[This post was originally published on August 4th, 2008]
These days, there's no distinguishing one keyboard from the next because all they really do is act as computer trigger devices. But in the 60s, 70s, 80s, and even the early 90s, keyboards and their manufacturers were known for signature sounds. Here are five of my favorites:
1. The Mellotron
Though not nearly as famous as the others on this little list, the Mellotron is perhaps the coolest keyboard ever invented. Like our modern-day keyboard controllers that trigger computer samples, the Mellotron was really nothing more than a sample trigger-er, too. But because it was invented in the early 60s, the samples were actual tape loops! By depressing a key, a keyboardist was putting a tape of, say, a choir, or a violin section into motion on that particular pitch. So each of the 35 keys had its own, distinct, 8-second tape loop ready to play in the belly of the keyboard. Mellotrons never really caught on, though, because they were a) always breaking down, and b) the tapes, just like cassette tapes, lost their edge over time. Imagine playing an 8-second cassette tape over and over in a loop for hours on end. Think about how quickly scratches and hiss would take over.
But it was and still is one of the most musical of all early keyboards. Its sound is unmistakable, heard here on the two very famous excerpts below.
"Strawberry Fields Forever" by the Beatles. (The opening flute quartet is classic Mellotron at its best.)
"Nights in White Satin" by the Moody Blues. (Those lush strings aren't real! Well, technically they are, but as sampled and played back on the Mellotron.)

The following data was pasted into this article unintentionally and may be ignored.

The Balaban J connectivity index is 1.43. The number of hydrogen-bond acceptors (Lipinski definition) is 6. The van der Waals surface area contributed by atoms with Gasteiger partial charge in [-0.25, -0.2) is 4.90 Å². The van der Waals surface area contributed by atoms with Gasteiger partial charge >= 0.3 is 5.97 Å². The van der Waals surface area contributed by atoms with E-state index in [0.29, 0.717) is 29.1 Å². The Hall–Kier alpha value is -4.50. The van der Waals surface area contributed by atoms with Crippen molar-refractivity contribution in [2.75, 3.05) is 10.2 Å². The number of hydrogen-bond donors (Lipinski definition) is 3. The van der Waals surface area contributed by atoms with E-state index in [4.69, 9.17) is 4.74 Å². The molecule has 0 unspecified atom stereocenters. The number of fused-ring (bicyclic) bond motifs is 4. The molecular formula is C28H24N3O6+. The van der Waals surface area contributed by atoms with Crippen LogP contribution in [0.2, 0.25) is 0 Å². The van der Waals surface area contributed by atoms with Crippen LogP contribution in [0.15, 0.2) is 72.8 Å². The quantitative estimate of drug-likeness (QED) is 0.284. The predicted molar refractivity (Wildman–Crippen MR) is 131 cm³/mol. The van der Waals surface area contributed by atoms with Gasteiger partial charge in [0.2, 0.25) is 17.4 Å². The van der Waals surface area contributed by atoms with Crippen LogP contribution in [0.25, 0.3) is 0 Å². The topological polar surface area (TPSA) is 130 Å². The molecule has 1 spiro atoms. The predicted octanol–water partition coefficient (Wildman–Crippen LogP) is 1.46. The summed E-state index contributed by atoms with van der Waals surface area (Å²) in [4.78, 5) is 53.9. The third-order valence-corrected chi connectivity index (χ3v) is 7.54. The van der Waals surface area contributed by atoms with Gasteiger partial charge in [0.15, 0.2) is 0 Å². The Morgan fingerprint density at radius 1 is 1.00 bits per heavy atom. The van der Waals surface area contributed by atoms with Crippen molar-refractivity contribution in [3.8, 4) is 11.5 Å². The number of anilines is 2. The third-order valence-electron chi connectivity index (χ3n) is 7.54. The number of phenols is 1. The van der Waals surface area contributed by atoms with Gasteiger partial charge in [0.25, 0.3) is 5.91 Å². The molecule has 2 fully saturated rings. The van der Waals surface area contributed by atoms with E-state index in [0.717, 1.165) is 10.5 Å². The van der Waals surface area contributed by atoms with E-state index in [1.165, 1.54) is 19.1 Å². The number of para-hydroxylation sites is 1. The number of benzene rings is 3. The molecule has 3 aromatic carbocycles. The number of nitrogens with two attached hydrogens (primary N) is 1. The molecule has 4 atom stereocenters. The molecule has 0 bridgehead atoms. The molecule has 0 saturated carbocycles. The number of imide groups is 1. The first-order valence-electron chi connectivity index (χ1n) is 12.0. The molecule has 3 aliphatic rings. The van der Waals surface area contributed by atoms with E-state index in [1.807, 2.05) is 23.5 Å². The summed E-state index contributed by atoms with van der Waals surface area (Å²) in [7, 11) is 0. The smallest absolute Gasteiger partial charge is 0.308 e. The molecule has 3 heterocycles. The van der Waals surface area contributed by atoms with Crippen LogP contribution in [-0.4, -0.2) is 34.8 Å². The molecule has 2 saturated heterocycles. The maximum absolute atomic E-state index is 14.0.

Be sure to check out "And You and I" by Yes, as well as "The Rain Song" by Led Zeppelin for more great Mellotron.
2. The Hammond Organ
"Amsterdam," by Coldplay "“ One of my favorite songs by Coldplay. Listen how the Hammond coming in under the piano just opens the whole song up and takes it to another level.
Ah, yes: "A Whiter Shade of Pale" by Procol Harum. Can you imagine how different the song would feel if the chord progression and tune were plucked out on, say, a piano?
The Hammond completely defines this great Steve Winwood song, "Gimme Some Lovin":
3. The Minimoog
One of my favorite examples of the classic Minimoog is the following solo in Pink Floyd's song "Shine on You Crazy Diamond."
4. The Synclavier
One really amazing thing about the Synclavier, other than its ability to sample the human voice or anything within a microphone's range, was its amazingly high sticker price. Costing upwards of a quarter of a million dollars (much less than the price of my parent's 3-bedroom apartment in Center City Philadelphia purchased around the same time), some Synclaviers even fetched closer to half-a-million.
Other noteworthy facts about the Synclavier: It was created at Dartmouth College by the team of: Sydney Alonso, who developed the hardware designs, Cameron Jones, who developed the software, and Dartmouth faculty member and composer Jon Appleton, a musical advisor to the project.
Other than the Cosby episode, which I can't find on YouTube, if you'd like to hear the Synclavier in action, check out one of the most famous samples in music history below (the gong at the beginning of "Beat It," by Michael Jackson):
5. The Fender Rhodes
The pipes created such a pleasing sound, and Rhodes' therapy sessions became so well-known, he received the Medal of Honor after the war. Soon he was manufacturing a larger version, and, over time, new, improved versions. Eventually, the Rhodes was bought out by Fender, which is why people forever call it the Fender Rhodes.
In addition to the below clips, the Rhodes can be heard up and down Chick Corea's Light as a Feather, Miles Davis' In a Silent Way and Bitches Brew, as well as on most of Weather Report's albums and Herbie Hancock's, too. It was a jazz-fusion staple for a couple decades there.
"Just the Way You Are" by Billy Joel
"Angela (Theme from 'Taxi')" by Bob James
Ed note: The gorgeous Stevie Wonder keyboard pic (on the homepage) is by Al Satterwhite, via kalamu.
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